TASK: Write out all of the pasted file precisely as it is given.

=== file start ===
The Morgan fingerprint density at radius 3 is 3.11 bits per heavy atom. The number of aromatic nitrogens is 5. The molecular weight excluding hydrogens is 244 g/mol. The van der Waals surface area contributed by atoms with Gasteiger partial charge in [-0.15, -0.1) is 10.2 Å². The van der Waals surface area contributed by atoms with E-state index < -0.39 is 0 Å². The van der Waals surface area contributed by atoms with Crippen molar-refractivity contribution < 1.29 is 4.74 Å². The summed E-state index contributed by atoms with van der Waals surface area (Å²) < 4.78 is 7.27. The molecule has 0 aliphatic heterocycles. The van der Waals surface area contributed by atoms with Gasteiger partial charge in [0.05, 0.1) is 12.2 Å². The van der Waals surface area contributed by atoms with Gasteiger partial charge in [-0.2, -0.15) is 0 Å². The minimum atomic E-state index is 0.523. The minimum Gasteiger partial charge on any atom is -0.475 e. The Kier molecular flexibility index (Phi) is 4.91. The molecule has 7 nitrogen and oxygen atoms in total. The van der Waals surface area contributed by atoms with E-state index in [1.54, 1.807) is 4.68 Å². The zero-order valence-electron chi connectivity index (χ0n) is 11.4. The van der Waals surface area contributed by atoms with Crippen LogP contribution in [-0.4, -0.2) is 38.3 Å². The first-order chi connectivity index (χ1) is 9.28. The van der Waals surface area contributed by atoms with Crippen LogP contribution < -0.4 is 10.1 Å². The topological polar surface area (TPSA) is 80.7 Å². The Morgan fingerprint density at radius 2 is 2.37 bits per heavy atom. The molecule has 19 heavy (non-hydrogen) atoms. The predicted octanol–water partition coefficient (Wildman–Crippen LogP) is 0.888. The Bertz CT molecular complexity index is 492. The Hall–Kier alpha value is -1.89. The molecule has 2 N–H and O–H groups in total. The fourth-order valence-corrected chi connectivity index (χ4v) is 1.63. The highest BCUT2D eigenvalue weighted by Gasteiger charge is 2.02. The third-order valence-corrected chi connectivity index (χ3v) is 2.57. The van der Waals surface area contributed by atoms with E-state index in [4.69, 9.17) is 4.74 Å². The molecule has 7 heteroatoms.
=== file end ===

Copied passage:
The Morgan fingerprint density at radius 3 is 3.11 bits per heavy atom. The number of aromatic nitrogens is 5. The molecular weight excluding hydrogens is 244 g/mol. The van der Waals surface area contributed by atoms with Gasteiger partial charge in [-0.15, -0.1) is 10.2 Å². The van der Waals surface area contributed by atoms with E-state index < -0.39 is 0 Å². The van der Waals surface area contributed by atoms with Crippen molar-refractivity contribution < 1.29 is 4.74 Å². The summed E-state index contributed by atoms with van der Waals surface area (Å²) < 4.78 is 7.27. The molecule has 0 aliphatic heterocycles. The van der Waals surface area contributed by atoms with Gasteiger partial charge in [0.05, 0.1) is 12.2 Å². The van der Waals surface area contributed by atoms with Gasteiger partial charge in [-0.2, -0.15) is 0 Å². The minimum atomic E-state index is 0.523. The minimum Gasteiger partial charge on any atom is -0.475 e. The Kier molecular flexibility index (Phi) is 4.91. The molecule has 7 nitrogen and oxygen atoms in total. The van der Waals surface area contributed by atoms with E-state index in [1.54, 1.807) is 4.68 Å². The zero-order valence-electron chi connectivity index (χ0n) is 11.4. The van der Waals surface area contributed by atoms with Crippen LogP contribution in [-0.4, -0.2) is 38.3 Å². The first-order chi connectivity index (χ1) is 9.28. The van der Waals surface area contributed by atoms with Crippen LogP contribution < -0.4 is 10.1 Å². The topological polar surface area (TPSA) is 80.7 Å². The Morgan fingerprint density at radius 2 is 2.37 bits per heavy atom. The molecule has 19 heavy (non-hydrogen) atoms. The predicted octanol–water partition coefficient (Wildman–Crippen LogP) is 0.888. The Bertz CT molecular complexity index is 492. The Hall–Kier alpha value is -1.89. The molecule has 2 N–H and O–H groups in total. The fourth-order valence-corrected chi connectivity index (χ4v) is 1.63. The highest BCUT2D eigenvalue weighted by Gasteiger charge is 2.02. The third-order valence-corrected chi connectivity index (χ3v) is 2.57. The van der Waals surface area contributed by atoms with E-state index in [4.69, 9.17) is 4.74 Å². The molecule has 7 heteroatoms.